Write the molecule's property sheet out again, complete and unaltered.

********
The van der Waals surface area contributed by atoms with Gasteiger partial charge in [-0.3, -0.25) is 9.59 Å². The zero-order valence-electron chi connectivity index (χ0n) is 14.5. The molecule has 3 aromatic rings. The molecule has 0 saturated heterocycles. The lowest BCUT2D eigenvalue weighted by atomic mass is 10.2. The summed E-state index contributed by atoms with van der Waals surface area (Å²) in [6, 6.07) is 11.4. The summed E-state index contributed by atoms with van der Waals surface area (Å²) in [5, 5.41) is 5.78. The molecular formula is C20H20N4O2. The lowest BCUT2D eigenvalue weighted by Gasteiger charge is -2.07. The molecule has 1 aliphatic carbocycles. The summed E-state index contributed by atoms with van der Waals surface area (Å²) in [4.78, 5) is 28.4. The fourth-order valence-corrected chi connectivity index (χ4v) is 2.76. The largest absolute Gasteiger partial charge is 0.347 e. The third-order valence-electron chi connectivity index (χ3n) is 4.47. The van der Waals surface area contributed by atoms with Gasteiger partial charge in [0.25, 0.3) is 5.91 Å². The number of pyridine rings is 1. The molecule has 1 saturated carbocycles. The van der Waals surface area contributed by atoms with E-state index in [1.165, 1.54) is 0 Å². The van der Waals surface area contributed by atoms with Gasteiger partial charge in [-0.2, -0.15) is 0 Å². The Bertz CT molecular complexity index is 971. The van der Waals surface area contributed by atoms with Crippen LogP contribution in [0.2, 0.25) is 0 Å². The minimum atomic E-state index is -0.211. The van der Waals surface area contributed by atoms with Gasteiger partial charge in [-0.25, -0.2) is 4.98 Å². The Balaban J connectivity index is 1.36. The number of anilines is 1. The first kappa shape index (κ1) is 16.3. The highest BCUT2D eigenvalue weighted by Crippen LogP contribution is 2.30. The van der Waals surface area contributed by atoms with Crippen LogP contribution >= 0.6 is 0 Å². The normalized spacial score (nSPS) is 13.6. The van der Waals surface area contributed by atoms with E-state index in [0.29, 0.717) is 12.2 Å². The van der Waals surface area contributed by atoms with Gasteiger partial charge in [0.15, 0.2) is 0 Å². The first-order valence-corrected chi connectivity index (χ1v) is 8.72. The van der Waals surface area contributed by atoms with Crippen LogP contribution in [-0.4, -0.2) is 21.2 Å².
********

The van der Waals surface area contributed by atoms with Gasteiger partial charge in [-0.3, -0.25) is 9.59 Å². The zero-order valence-electron chi connectivity index (χ0n) is 14.5. The molecule has 3 aromatic rings. The molecule has 0 saturated heterocycles. The lowest BCUT2D eigenvalue weighted by atomic mass is 10.2. The summed E-state index contributed by atoms with van der Waals surface area (Å²) in [6, 6.07) is 11.4. The summed E-state index contributed by atoms with van der Waals surface area (Å²) in [5, 5.41) is 5.78. The molecular formula is C20H20N4O2. The lowest BCUT2D eigenvalue weighted by Gasteiger charge is -2.07. The molecule has 1 aliphatic carbocycles. The summed E-state index contributed by atoms with van der Waals surface area (Å²) in [4.78, 5) is 28.4. The fourth-order valence-corrected chi connectivity index (χ4v) is 2.76. The largest absolute Gasteiger partial charge is 0.347 e. The third-order valence-electron chi connectivity index (χ3n) is 4.47. The van der Waals surface area contributed by atoms with Gasteiger partial charge in [0.25, 0.3) is 5.91 Å². The number of pyridine rings is 1. The molecule has 1 saturated carbocycles. The van der Waals surface area contributed by atoms with E-state index in [1.165, 1.54) is 0 Å². The van der Waals surface area contributed by atoms with Gasteiger partial charge in [-0.2, -0.15) is 0 Å². The Bertz CT molecular complexity index is 971. The van der Waals surface area contributed by atoms with Crippen LogP contribution in [0.2, 0.25) is 0 Å². The minimum atomic E-state index is -0.211. The van der Waals surface area contributed by atoms with Gasteiger partial charge in [-0.25, -0.2) is 4.98 Å². The Balaban J connectivity index is 1.36. The number of anilines is 1. The first kappa shape index (κ1) is 16.3. The highest BCUT2D eigenvalue weighted by Crippen LogP contribution is 2.30. The van der Waals surface area contributed by atoms with Crippen LogP contribution >= 0.6 is 0 Å². The normalized spacial score (nSPS) is 13.6. The van der Waals surface area contributed by atoms with E-state index in [0.29, 0.717) is 12.2 Å². The van der Waals surface area contributed by atoms with Gasteiger partial charge in [0.15, 0.2) is 0 Å². The first-order valence-corrected chi connectivity index (χ1v) is 8.72. The van der Waals surface area contributed by atoms with Crippen LogP contribution in [-0.4, -0.2) is 21.2 Å².